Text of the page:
Income from government overview
- In 2013/14 the sector received £15bn from government bodies, of which 81% was earned through contracts or fees.
- The majority of the sector’s income from government comes from relationships with local government, with £7.4bn incoming from this source. Central government and the NHS accounted for £6.8bn, while the remaining £0.9bn came from the EU, international governments and international agencies like the UN.
Income from government fell from 2009/10 as austerity hit, but has increased between 2012/13 and 2013/14
The data allows us to build a picture of income from government over a number of years, including four of the five years of the 2010-2015 Conservative and Liberal Democrat coalition government.
- Income from government appears to have increased between 2012/13 and 2013/14, by around £0.5bn. The majority of this rise was in the largest charities, as described below.
- Overall, this is a different pattern to the previous few years. Up to 2009/10, income from government grew (with occasional fluctuations) to a peak of £15.6bn and was a key factor in the growth of the sector over that period. After 2009/10, income from government decreased, following the pattern of the general reduction in government spending.
- The decrease occurred particularly between 2010/11 and 2011/12 (the first full year after the government’s spending review), with income from government falling to £14.6bn in 2011/12 and £14.5bn in 2012/13. The 2013/14 level is still £600m below the peak of 2009/10.
Growth in government income was predominantly seen in the largest organisations
- As with overall income, the growth in government income mostly occurred in organisations with an income over £100m.
- Government income for these ‘super-major’ organisations increased by over £400m, accounting for most of the total rise in government income across the voluntary sector. For example, the International Rescue Committee (IRC UK) received over half of its funding (£81m) from the Department for International Development (DfID) in 2013/14 and The Shaw Trust received £102m, mostly from the Department for Work and Pensions’ (DWP). St Andrew’s Healthcare received the largest amount from government (£188m) for the delivery of mental health services.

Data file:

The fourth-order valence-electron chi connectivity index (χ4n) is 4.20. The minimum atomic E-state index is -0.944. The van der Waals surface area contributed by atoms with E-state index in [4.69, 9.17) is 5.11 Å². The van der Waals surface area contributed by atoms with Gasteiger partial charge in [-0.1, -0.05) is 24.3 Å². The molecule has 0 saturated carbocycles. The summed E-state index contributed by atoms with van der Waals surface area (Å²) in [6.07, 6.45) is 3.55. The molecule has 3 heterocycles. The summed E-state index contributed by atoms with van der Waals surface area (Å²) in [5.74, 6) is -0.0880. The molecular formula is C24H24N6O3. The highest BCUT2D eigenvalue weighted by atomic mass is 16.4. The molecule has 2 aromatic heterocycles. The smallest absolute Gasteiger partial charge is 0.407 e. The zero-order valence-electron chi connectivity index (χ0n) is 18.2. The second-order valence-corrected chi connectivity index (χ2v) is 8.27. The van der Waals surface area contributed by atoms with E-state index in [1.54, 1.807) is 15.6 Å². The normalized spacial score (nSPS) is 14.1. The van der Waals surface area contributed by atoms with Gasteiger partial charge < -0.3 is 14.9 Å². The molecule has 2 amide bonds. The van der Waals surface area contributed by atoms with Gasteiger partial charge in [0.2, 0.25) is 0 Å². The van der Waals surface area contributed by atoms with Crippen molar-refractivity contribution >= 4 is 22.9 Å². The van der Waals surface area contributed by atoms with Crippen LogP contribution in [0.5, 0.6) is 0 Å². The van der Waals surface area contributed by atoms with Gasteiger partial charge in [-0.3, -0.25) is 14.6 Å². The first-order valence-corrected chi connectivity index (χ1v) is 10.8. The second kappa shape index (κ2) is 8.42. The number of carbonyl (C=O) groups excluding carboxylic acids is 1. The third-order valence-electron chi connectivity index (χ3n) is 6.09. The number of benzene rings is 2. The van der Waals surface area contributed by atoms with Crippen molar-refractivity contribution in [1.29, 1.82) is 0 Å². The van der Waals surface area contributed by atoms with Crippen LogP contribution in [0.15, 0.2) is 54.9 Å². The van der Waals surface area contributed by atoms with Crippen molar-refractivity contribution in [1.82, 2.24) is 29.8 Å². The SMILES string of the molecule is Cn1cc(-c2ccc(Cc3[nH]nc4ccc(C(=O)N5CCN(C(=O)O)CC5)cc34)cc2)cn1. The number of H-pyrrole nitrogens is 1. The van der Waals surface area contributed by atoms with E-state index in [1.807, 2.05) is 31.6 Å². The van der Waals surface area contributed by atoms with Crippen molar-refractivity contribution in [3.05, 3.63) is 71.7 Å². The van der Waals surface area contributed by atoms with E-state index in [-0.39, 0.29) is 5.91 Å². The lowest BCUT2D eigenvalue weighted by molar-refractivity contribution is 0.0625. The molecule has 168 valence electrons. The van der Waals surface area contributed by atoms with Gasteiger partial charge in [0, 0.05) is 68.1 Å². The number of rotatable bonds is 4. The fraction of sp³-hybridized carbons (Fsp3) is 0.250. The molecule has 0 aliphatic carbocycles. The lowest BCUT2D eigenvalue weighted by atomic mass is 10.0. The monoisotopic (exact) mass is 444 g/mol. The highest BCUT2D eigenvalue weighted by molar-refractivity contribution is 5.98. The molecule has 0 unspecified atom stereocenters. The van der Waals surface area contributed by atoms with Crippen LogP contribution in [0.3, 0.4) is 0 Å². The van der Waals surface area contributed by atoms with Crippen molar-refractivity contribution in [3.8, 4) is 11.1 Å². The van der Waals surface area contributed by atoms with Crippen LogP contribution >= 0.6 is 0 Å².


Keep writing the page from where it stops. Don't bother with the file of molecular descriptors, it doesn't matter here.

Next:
- Government income also increased by £130m for large organisations; for all other income bands it remained the same or slightly decreased.
Income from local and central government
Income from both local and central government fell until 2012/13 but increased in 2013/14
- Local government funding to the sector fell fairly sharply between 2007/08 and 2008/09 and again between 2010/11 and 2011/12, after which there was relative stability.
- In 2013/14, however, local government funding to the sector appears to have increased by around £200m from 2012/13. Around £80m of this increase was experienced by super-major organisations.
- Even with this apparent increase, local government funding in 2013/14 is still £475m less than in 2009/10.
- The fall in central government funding was more consistent, decreasing steadily from a highpoint of £7bn in 2009/10 to £6.5bn in 2012/13.
- In 2013/14, there appeared to be an overall increase of over £270m compared with 2012/13. Again, this is mostly accounted for by super-major organisations, which increased their central government funding by over £350m.
- Even with this apparent increase, central government funding in 2013/14 is still around £200m less than in 2009/10.
Grants from government are less than half of the level seen ten years ago
- A trend of the last decade has been a switch from grants to contracts, although this ratio has stabilised since income from government started falling after 2009/10. In 2003/04 grants peaked at £6.1bn, over half of all income to the voluntary sector from government. Since that time contracts have grown in importance as grants have become less common. In 2013/14 grants made up just 19% of income from government (£2.8bn).